‘Why Have Irish Female Trailblazers Been Overlooked by Irish History?’ asks EPIC

EPIC The Irish Emigration Museum is challenging people to reflect on why Irish history has so few accounts of the achievements of women and why there is a remarkable lack of plaques, statues or monuments to celebrate their lives.

While there are 48 statues in Dublin City Centre celebrating Irishmen who have made history, there are only six statue artworks dedicated to five Irish women; Constance Marckievicz is remembered in two. In order to raise awareness, EPIC placed an unmissable empty plinth on O’Connell Street, a street associated with some of Dublin’s most iconic monuments, to signify the lack of historical Irish women recognised in our capital’s public artworks.

Researching their Blazing A Trail exhibition and with their involvement in documentary series Herstory: Ireland’s EPIC Women (more information herewith RTÉ, the team at EPIC felt that they could not miss the opportunity to ask why so many trailblazing women have been overlooked by history.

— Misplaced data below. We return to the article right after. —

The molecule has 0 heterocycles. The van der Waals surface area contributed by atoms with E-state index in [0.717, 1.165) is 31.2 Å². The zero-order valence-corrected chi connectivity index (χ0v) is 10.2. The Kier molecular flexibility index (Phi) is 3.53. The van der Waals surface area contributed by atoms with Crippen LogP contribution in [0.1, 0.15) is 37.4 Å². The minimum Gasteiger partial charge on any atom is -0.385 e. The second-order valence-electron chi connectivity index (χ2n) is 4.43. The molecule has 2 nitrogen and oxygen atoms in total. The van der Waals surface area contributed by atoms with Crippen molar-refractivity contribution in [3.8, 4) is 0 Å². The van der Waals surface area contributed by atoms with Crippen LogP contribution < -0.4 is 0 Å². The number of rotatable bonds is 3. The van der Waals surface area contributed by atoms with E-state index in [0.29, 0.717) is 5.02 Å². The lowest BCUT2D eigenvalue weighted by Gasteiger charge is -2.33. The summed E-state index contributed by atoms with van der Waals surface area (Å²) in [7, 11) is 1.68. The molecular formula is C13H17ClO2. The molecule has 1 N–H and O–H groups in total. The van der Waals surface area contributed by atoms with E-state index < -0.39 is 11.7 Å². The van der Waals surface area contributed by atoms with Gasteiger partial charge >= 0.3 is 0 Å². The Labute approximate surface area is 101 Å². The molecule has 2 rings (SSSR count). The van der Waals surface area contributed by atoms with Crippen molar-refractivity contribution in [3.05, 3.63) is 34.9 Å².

“This is about showing people that there is an omission of women from history books, curricula and public monuments in our cities and towns. It is a large part of why projects like RTE’s Herstory: Ireland’s EPIC Women and exhibitions dedicated to the achievements of women, such as EPIC’s own Blazing A Trail are so vital,” said Dr Patrick Greene, CEO and Museum Director of EPIC, in a statement.

“It is only relatively recently, through the tireless work of historians, academics, museums and documentary makers that people are learning about these women’s impact, influence and work in Ireland and abroad and celebrating them.”

EPIC are inviting people to the museum to get a deeper understanding of the influence of some of the Irish women who have left and learn more about what Irish women have given the world. Whether it’s our inventors, writers, musicians, architects or scientists, there’s a great opportunity for everyone to visit EPIC and feel proud.

Blazing a Trail: Lives and Legacies of Irish Diaspora Women, runs until March 31. Based in the CHQ Building, visitors can find out more about the lives and legacies of 21 pioneering Irish diaspora women of the 19th and 20th centuries.

This exhibition is free and open to the public. In addition, EPIC will host a number of family events, discussions, walking tours and workshops highlighting the lives and stories of Ireland’s epic women, again running until the end of March.

Details of all these events can be found on www.epicchq.com/herstory.

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